"To introduce the sun is the new and most imperative duty of the architect."
---Le Corbusier in The Athens Charter
Le Corbusier is not discussed at length in my book The Solar House, because he did not design a 'solar house' by its strict definition—he was not interested in using the sun to save heating energy. But in the related category of sun-responsive (or heliotherapeutic) architecture, he stands among the major figures.
Le Corbusier's interpretation of sun-responsive architecture took on powerful mytho-poetic dimensions. For starters, every attentive architecture student notices the inscription “Soleil” on the aerial sketch of the Villa Savoye (Poissy, 1929), and learns that the grand promenade through the house reaches its monumental conclusion at the solarium. I tend to agree with Richard Hobday's claim:
"That the Villa Savoye is a temple to sunbathing is beyond question."
(Incidentally, the Villa Savoye was oriented diagonally to the cardinal points, as was Palladio's Villa Rotonda.)
Le Corbusier worked to understand the rhythms of the sun in both poetic and scientific terms, culminating in Le Poeme de l'Angle Droit (The Poem of the Right Angle), created between 1947-53 and published in 1955. It contains paintings with accompanying verses.
The first painting (above) shows the path of the sun above and below the horizon. It also resembles an engineer’s graph of heat gains and losses over the course of the day, with the horizon line being the zero line.
He published similar sketches as early as 1942 in La Maison des Hommes. In this example, below, the shape is inflected to indicate the cumulative experience of solar heat being most profound in the late afternoon, and the progression from summer to winter.
When Le Corbusier formulated the Athens Charter for CIAM between 1933 and 1941, he encoded heliotherapeutic principles in the larger agenda of modern architecture and planning. Here is article 26 of the Charter in full:
The most striking property of article 26—besides its polemical strength—may be its lateness. This is a full generation after the ‘Davos-type’ sanatoria and Auguste Rollier’s publications La Cure de Soleil in 1914 and L’Heliotherapie in 1923, and a decade after the completion of the Zonnestraal sanatorium. (The antibiotic cure for tuberculosis would be developed in 1946.)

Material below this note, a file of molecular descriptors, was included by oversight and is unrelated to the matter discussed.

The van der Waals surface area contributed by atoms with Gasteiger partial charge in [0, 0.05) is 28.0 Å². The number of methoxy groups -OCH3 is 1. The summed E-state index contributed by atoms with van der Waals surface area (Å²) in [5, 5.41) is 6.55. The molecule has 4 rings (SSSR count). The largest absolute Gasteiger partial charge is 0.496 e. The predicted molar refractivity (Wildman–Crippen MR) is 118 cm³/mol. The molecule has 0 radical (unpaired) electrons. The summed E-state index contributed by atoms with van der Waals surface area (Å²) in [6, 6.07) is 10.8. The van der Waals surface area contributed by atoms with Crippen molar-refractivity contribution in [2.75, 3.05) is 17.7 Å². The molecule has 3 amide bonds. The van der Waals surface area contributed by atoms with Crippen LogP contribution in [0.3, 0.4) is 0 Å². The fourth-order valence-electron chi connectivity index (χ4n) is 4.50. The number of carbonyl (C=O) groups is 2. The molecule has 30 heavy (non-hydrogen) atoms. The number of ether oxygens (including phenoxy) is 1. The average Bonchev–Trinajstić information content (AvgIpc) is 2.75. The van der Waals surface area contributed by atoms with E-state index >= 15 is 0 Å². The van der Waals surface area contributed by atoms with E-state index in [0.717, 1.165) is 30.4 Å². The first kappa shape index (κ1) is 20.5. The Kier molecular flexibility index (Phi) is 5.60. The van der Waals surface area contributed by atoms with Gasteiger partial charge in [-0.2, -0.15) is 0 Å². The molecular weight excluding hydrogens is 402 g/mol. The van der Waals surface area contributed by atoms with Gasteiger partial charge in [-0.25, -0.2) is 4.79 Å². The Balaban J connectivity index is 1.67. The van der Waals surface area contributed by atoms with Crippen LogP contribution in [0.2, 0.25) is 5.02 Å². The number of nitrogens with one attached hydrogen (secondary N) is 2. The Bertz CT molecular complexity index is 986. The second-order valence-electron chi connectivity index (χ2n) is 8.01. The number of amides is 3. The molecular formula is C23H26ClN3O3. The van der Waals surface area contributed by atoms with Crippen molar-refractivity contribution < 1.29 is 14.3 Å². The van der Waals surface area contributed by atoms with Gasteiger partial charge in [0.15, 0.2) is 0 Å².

In Le Corbusier's most strongly solar-oriented project, the Pavillion Suisse (Paris, 1930-31), he created a repetitive linear plan and oriented the long axis east-west, so that each room faced south. A single-loaded interior corridor occupied the north side, and the narrow east and west walls were opaque. This would later be understood as excellent practice for passive solar heating (but again he did not explicitly design for solar heat gain). Still, the building remains a valid case study for organizing rooms with respect to the sun, and avoiding the problem of the "thermal ghetto". It also included an early example of a 'responsive envelope': the south-facing glass curtain wall included motorized exterior roller-shades to provide control against overheating.
Next he began to rework the famous cruciform skyscraper that populated his ideal city, Ville Radieuse. He now realized the “heliothermic limitations” of the design, according to Kenneth Frampton. By 1933, Le Corbusier discarded the cruciform and introduced a new “sun-inflected high-rise form,” where most of the spaces could face south. Le Corbusier, as Frampton revealed, explained this design in a footnote in the Antwerp Plan:
"During these past few years, I have reworked the design of the crossplan skyscraper and evolved a more living form with the same static safety margin: a form dictated by sunlight.… There are no longer any offices facing north. And this new form is infinitely more full of life."